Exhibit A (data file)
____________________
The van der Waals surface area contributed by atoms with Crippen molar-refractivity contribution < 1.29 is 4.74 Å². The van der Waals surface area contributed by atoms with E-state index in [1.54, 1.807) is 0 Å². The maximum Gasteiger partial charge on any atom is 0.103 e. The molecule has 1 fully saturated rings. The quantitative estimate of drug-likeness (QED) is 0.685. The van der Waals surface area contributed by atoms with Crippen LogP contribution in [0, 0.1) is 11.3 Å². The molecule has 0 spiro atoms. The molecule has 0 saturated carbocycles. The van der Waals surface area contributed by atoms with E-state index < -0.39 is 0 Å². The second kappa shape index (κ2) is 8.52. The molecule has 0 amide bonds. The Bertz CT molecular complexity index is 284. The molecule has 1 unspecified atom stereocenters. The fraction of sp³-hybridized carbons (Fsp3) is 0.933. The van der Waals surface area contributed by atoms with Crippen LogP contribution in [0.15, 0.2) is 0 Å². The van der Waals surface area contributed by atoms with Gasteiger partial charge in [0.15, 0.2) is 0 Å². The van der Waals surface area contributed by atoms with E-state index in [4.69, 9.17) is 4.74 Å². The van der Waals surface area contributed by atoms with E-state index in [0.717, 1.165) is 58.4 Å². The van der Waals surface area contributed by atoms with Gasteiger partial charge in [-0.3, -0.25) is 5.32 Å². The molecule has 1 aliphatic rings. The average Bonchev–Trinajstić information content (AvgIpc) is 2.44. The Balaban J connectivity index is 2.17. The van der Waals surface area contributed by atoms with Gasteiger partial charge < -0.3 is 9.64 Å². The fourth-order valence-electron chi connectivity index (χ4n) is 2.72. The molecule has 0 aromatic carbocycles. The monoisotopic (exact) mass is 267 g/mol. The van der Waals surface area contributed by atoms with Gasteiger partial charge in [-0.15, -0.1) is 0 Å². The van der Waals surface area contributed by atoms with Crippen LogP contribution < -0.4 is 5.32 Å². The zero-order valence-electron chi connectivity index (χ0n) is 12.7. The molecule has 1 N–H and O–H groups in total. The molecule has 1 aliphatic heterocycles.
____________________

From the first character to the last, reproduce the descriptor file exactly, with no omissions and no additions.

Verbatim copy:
The van der Waals surface area contributed by atoms with Crippen molar-refractivity contribution < 1.29 is 4.74 Å². The van der Waals surface area contributed by atoms with E-state index in [1.54, 1.807) is 0 Å². The maximum Gasteiger partial charge on any atom is 0.103 e. The molecule has 1 fully saturated rings. The quantitative estimate of drug-likeness (QED) is 0.685. The van der Waals surface area contributed by atoms with Crippen LogP contribution in [0, 0.1) is 11.3 Å². The molecule has 0 spiro atoms. The molecule has 0 saturated carbocycles. The van der Waals surface area contributed by atoms with E-state index < -0.39 is 0 Å². The second kappa shape index (κ2) is 8.52. The molecule has 0 amide bonds. The Bertz CT molecular complexity index is 284. The molecule has 1 unspecified atom stereocenters. The fraction of sp³-hybridized carbons (Fsp3) is 0.933. The van der Waals surface area contributed by atoms with Crippen LogP contribution in [0.15, 0.2) is 0 Å². The van der Waals surface area contributed by atoms with Gasteiger partial charge in [0.15, 0.2) is 0 Å². The van der Waals surface area contributed by atoms with E-state index in [4.69, 9.17) is 4.74 Å². The van der Waals surface area contributed by atoms with E-state index in [0.717, 1.165) is 58.4 Å². The van der Waals surface area contributed by atoms with Gasteiger partial charge in [-0.3, -0.25) is 5.32 Å². The molecule has 1 aliphatic rings. The average Bonchev–Trinajstić information content (AvgIpc) is 2.44. The Balaban J connectivity index is 2.17. The van der Waals surface area contributed by atoms with Gasteiger partial charge < -0.3 is 9.64 Å². The fourth-order valence-electron chi connectivity index (χ4n) is 2.72. The molecule has 0 aromatic carbocycles. The monoisotopic (exact) mass is 267 g/mol. The van der Waals surface area contributed by atoms with Gasteiger partial charge in [-0.15, -0.1) is 0 Å². The van der Waals surface area contributed by atoms with Crippen LogP contribution < -0.4 is 5.32 Å². The zero-order valence-electron chi connectivity index (χ0n) is 12.7. The molecule has 1 N–H and O–H groups in total. The molecule has 1 aliphatic heterocycles.